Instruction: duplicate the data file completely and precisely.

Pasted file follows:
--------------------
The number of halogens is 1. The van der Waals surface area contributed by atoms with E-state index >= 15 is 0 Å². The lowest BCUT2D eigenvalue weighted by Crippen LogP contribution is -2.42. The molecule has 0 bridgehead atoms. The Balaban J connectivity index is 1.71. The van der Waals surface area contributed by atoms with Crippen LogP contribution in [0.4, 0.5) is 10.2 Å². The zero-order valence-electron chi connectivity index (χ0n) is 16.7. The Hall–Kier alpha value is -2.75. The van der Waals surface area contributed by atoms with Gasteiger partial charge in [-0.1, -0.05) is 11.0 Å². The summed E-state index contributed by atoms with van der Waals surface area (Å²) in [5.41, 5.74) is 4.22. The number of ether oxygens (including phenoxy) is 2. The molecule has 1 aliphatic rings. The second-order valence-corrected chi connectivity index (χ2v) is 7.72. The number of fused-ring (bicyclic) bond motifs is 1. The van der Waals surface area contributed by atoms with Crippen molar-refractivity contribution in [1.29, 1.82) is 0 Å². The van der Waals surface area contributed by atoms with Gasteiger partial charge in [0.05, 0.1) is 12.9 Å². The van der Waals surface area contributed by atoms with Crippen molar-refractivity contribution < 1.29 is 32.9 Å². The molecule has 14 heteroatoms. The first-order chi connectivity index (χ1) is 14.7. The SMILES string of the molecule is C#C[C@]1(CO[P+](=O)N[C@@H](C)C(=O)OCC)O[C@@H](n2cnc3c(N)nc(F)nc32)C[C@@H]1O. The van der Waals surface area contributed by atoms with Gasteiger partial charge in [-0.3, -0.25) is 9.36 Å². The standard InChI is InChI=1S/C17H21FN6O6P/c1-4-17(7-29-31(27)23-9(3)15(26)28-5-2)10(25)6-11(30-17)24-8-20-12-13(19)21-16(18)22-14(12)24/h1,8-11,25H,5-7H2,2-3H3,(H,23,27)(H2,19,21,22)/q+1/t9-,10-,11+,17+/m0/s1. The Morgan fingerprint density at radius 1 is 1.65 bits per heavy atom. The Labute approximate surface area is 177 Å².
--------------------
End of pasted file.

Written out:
The number of halogens is 1. The van der Waals surface area contributed by atoms with E-state index >= 15 is 0 Å². The lowest BCUT2D eigenvalue weighted by Crippen LogP contribution is -2.42. The molecule has 0 bridgehead atoms. The Balaban J connectivity index is 1.71. The van der Waals surface area contributed by atoms with Crippen LogP contribution in [0.4, 0.5) is 10.2 Å². The zero-order valence-electron chi connectivity index (χ0n) is 16.7. The Hall–Kier alpha value is -2.75. The van der Waals surface area contributed by atoms with Gasteiger partial charge in [-0.1, -0.05) is 11.0 Å². The summed E-state index contributed by atoms with van der Waals surface area (Å²) in [5.41, 5.74) is 4.22. The number of ether oxygens (including phenoxy) is 2. The molecule has 1 aliphatic rings. The second-order valence-corrected chi connectivity index (χ2v) is 7.72. The number of fused-ring (bicyclic) bond motifs is 1. The van der Waals surface area contributed by atoms with Crippen molar-refractivity contribution in [1.29, 1.82) is 0 Å². The van der Waals surface area contributed by atoms with Gasteiger partial charge in [0.05, 0.1) is 12.9 Å². The van der Waals surface area contributed by atoms with Crippen molar-refractivity contribution < 1.29 is 32.9 Å². The molecule has 14 heteroatoms. The first-order chi connectivity index (χ1) is 14.7. The SMILES string of the molecule is C#C[C@]1(CO[P+](=O)N[C@@H](C)C(=O)OCC)O[C@@H](n2cnc3c(N)nc(F)nc32)C[C@@H]1O. The van der Waals surface area contributed by atoms with Gasteiger partial charge in [-0.3, -0.25) is 9.36 Å². The standard InChI is InChI=1S/C17H21FN6O6P/c1-4-17(7-29-31(27)23-9(3)15(26)28-5-2)10(25)6-11(30-17)24-8-20-12-13(19)21-16(18)22-14(12)24/h1,8-11,25H,5-7H2,2-3H3,(H,23,27)(H2,19,21,22)/q+1/t9-,10-,11+,17+/m0/s1. The Morgan fingerprint density at radius 1 is 1.65 bits per heavy atom. The Labute approximate surface area is 177 Å².